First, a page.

Last week we were lucky enough to get some photos of Grays from above. You can immediately appreciate the beauty of the Edwardian red brick building and how much it stands out from it's surroundings. We thought we would share a little of this majestic building's history before it became Grays antique centre.
The building Grays currently occupies at 58 Davies Street (pictured above) was built for well known sanitary manufacturers John Bolding & Sons in 1889-91. Boldings already had a number of premises in neighbouring streets, including South Molton Street and a workshop in Davies Mews. As the company expanded, they needed a building large enough to gather together all their activities in one place. In 1880 they aquired the unusual triangular shaped plot with the intention to provide space for retail showrooms and a factory where parts and fittings could be manufactured. Plans were approved by the Duke of Westminster who thought that 'the elevation would be a great ornament to Davies Street'. Ref: www.british-history.ac.uk.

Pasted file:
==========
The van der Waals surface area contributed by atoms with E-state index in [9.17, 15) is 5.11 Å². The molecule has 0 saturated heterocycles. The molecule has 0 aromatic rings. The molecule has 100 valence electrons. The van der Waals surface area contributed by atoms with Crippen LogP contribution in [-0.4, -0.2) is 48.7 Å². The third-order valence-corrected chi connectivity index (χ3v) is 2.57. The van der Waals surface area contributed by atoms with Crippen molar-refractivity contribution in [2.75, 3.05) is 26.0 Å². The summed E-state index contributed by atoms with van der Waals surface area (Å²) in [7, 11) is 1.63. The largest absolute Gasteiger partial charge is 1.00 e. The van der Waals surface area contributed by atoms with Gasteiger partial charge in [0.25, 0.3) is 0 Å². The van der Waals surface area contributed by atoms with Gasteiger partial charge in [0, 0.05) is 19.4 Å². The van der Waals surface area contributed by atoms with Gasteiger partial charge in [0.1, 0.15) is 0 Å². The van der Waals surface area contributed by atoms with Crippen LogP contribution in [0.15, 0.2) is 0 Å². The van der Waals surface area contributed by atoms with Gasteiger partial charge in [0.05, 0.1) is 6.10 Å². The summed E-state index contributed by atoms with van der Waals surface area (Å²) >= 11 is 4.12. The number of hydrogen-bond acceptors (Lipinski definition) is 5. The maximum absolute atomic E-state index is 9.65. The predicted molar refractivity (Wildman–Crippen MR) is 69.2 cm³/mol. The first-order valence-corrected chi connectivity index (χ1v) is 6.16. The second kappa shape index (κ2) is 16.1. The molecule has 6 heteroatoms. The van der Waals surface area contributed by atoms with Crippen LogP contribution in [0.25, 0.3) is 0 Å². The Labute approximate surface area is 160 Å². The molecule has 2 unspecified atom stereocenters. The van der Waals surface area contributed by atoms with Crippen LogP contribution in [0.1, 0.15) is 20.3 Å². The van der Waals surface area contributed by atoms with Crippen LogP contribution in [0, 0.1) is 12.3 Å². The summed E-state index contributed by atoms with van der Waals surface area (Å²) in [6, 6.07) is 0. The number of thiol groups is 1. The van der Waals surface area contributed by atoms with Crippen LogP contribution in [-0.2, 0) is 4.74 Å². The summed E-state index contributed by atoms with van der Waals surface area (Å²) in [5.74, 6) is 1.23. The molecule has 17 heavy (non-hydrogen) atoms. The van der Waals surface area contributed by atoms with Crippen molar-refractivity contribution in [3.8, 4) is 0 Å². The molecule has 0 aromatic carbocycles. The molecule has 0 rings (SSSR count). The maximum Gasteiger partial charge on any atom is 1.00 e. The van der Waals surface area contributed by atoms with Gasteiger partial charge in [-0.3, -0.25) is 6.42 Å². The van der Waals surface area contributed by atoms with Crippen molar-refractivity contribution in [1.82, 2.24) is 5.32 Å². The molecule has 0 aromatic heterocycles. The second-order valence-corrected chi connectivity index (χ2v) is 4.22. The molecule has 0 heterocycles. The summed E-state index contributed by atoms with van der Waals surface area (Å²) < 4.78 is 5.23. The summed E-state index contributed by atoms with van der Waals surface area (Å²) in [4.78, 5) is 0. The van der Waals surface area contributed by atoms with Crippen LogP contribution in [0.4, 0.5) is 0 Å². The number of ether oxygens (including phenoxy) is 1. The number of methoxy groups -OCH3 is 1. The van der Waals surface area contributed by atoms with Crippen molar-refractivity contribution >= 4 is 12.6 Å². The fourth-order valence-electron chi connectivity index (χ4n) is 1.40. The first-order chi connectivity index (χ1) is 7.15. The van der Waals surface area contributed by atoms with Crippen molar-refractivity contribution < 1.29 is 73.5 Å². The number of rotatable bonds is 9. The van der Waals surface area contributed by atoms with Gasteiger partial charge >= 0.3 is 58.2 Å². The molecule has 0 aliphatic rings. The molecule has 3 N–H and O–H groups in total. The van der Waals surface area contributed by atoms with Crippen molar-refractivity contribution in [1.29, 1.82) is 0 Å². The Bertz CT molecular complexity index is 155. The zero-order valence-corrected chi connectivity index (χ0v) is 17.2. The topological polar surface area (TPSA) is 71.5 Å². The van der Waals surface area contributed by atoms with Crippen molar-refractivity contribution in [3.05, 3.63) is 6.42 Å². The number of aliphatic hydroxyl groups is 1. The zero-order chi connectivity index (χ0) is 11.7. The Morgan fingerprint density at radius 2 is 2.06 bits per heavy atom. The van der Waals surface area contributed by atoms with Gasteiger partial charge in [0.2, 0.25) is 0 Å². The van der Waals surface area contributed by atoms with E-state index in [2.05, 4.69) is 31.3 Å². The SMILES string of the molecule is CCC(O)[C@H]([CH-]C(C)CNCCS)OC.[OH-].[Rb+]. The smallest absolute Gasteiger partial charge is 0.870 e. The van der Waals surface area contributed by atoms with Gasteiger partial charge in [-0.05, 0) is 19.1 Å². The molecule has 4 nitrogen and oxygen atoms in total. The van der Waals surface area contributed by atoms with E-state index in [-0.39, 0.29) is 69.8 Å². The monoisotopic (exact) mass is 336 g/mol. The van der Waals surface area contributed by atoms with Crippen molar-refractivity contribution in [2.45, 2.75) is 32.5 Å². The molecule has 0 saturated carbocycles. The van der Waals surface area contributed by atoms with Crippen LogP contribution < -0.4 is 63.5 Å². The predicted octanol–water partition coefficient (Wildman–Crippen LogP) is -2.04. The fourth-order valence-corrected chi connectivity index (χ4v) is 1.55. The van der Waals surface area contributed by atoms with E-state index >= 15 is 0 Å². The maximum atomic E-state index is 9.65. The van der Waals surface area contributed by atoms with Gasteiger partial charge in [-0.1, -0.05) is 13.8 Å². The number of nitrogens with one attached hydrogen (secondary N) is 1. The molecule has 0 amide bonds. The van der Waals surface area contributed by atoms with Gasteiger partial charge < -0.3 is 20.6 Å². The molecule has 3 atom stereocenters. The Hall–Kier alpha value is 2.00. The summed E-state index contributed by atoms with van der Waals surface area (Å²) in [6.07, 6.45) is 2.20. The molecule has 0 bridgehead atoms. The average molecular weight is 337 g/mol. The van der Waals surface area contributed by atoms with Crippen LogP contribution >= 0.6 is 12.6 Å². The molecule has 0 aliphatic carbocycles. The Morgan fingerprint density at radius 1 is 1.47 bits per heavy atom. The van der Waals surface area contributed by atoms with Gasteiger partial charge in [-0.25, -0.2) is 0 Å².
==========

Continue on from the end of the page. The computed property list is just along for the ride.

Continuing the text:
|Perspective drawing published in 1890. Image source: British History Online.|
|Image source: Grace's Guide www.gracesguide.co.uk|
Numbers 1-7 Davies Mews also have an interesting history. This section of Davies Mews was originally stables with the oldest pub in Mayfair, The Running Horse, on the corner where Davies Mews joins Davies Street. Architect Reginald Blomfield designed workshop premises with space for garages for John Bolding & Sons and furniture remover Henry Rosoman in 1889-91. In 1932 Bolding took over Rosomon's section taking full control of the southern part of the building.
|Grays Mews viewed from South Molton Lane.|
In 1977 Bennie Gray took over both sections and renovated the interior to make Grays and Grays Mews, as we know it today. In Davies Mews builders were faced with continuous damp and flooding to the lower ground floor level. Surveyors found all this water was due to the subterranian river Tyburn, which flows from Hampstead (under Buckingham Palace) and down to the Thames. The only way was to channel the water though the building, which you can still see running through the building today (image below)!
|The River Tyburn in Grays Mews, 1-7 Davies Mews|
Find out more about the history of the local area at British History Online.